Recent legislation supported by President Obama is a threat to farmers across the U.S., but none more so than grain and cotton growers in the upper Southeast.

Obama’s proposed budget would cut hundreds of millions of dollars from conservation programs that was promised under the 2008 farm bill. The President’s budget would cut $30 million in funding in 2010, and $175 million over the next three years.

Another program under-the-gun from the President’s proposed cuts is the Environmental Quality Incentives Program, or EQIP, which is earmarked for a $250 million cut.

Farm leaders contend all the conservation measures, including buffer strips between fields and streams and fencing livestock out of waterways are critical to the long-term sustainability and profitability of agriculture in the upper Southeast.

The concept of no-till farming has caught on in North Carolina and Virginia as much as any part of the country. No-till, combined with Roundup Ready and subsequent gene transfer technology, has been the impetus for growth of countless upper Southeast farms.

Randolph Aigner, who farms grain crops near Richmond, Va., says no-till farming and the whole concept of conservation agriculture has been a life-saver for his small farming operation.

Now moving toward 20 years of no-till farming, Aigner says there is no way to go back to the old method of farming.

He points to a field across a highway from his home. “Any significant rainfall would turn that field into a lake — with standing water for days,” he says. Now, a heavy downpour only keeps him out of the field a day or two and the crops benefit from the moisture rather than being destroyed by it, he says.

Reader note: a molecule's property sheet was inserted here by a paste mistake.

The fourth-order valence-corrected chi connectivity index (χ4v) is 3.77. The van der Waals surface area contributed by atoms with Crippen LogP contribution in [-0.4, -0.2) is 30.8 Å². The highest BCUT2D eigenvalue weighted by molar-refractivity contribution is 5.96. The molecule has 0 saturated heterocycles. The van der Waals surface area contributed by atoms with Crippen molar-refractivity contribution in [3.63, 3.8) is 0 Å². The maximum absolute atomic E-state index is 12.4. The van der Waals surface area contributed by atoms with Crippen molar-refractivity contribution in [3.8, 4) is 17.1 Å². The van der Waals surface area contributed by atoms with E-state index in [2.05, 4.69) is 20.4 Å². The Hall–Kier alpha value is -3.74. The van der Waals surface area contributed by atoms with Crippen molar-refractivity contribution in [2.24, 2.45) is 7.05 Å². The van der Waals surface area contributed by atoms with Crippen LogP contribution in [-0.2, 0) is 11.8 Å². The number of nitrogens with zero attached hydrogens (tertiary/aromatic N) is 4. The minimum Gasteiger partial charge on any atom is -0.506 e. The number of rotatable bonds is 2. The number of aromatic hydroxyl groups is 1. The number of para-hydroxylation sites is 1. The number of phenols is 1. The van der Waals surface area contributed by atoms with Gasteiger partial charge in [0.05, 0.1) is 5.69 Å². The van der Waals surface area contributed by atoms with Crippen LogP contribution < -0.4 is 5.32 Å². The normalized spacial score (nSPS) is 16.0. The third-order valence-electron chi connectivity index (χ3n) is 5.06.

No-till, which in some parts of Virginia has grown into ‘never-till’, has become an integral part of the farm plan for a growing number of farmers. Losing the impetus for continued technological advancement of no-till farming systems would slow the growth of grain farming in particular in the upper Southeast, according to a number of area experts.

Long-time never-till supporter and Area Extension Specialist Paul Davis says going back to conventional-tillage methods would be difficult for any no-till farmers, but many simply wouldn’t survive the switch.

Davis, who also helps operate a small family farm along the Pawmunky River near West Point, Va.,, says conservation-tillage is the key to unlocking improved yields, lower cost fertility and more efficient and profitable overall production of crops in Virginia’s Middle Peninsula.

Mocksville, N.C., farmer Henry Walker says no-till has been a salvation for his farm. Though a long-time farmer, Walker continues to develop his own philosophies about no-till farming. Losing the initiative of conservation farming would be a big step backwards, he contends.

Among Walker’s latest conservation-tillage challenges has been proper establishment of winter cover crops. A challenge, he says, he has finally gotten under control.

“I am a life-time farmer using no-till starting in the middle 1970s. Most of our land has been no-tilled, or as we like to say never-tilled, 20 plus years.

“I am very much interested in finding new research information using vetch as a cover crop. I think I have the answer for getting the stand started without having to wait until after harvesting the soybeans which makes it too late to get the early growth needed to get corn in on time the following spring.